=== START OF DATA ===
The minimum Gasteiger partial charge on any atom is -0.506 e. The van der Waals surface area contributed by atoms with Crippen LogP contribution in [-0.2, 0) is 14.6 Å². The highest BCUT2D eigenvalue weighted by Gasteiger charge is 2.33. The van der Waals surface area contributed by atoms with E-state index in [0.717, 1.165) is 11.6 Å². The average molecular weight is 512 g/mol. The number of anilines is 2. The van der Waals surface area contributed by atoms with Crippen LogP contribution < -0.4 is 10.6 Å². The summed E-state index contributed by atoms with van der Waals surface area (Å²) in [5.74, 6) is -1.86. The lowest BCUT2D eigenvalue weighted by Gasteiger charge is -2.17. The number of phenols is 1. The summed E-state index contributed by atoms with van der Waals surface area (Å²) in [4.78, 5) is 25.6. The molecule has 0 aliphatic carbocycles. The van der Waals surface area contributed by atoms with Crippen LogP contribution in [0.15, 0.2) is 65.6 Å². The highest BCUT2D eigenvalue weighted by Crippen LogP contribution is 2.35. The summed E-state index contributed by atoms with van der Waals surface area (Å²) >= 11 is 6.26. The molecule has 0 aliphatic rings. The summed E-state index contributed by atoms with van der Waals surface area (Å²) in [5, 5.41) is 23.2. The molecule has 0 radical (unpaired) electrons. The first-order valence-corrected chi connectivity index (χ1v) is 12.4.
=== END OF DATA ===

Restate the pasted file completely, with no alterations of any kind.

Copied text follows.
The minimum Gasteiger partial charge on any atom is -0.506 e. The van der Waals surface area contributed by atoms with Crippen LogP contribution in [-0.2, 0) is 14.6 Å². The highest BCUT2D eigenvalue weighted by Gasteiger charge is 2.33. The van der Waals surface area contributed by atoms with E-state index in [0.717, 1.165) is 11.6 Å². The average molecular weight is 512 g/mol. The number of anilines is 2. The van der Waals surface area contributed by atoms with Crippen LogP contribution < -0.4 is 10.6 Å². The summed E-state index contributed by atoms with van der Waals surface area (Å²) in [5.74, 6) is -1.86. The lowest BCUT2D eigenvalue weighted by Gasteiger charge is -2.17. The number of phenols is 1. The summed E-state index contributed by atoms with van der Waals surface area (Å²) in [4.78, 5) is 25.6. The molecule has 0 aliphatic carbocycles. The van der Waals surface area contributed by atoms with Crippen LogP contribution in [0.15, 0.2) is 65.6 Å². The highest BCUT2D eigenvalue weighted by Crippen LogP contribution is 2.35. The summed E-state index contributed by atoms with van der Waals surface area (Å²) >= 11 is 6.26. The molecule has 0 aliphatic rings. The summed E-state index contributed by atoms with van der Waals surface area (Å²) in [5, 5.41) is 23.2. The molecule has 0 radical (unpaired) electrons. The first-order valence-corrected chi connectivity index (χ1v) is 12.4.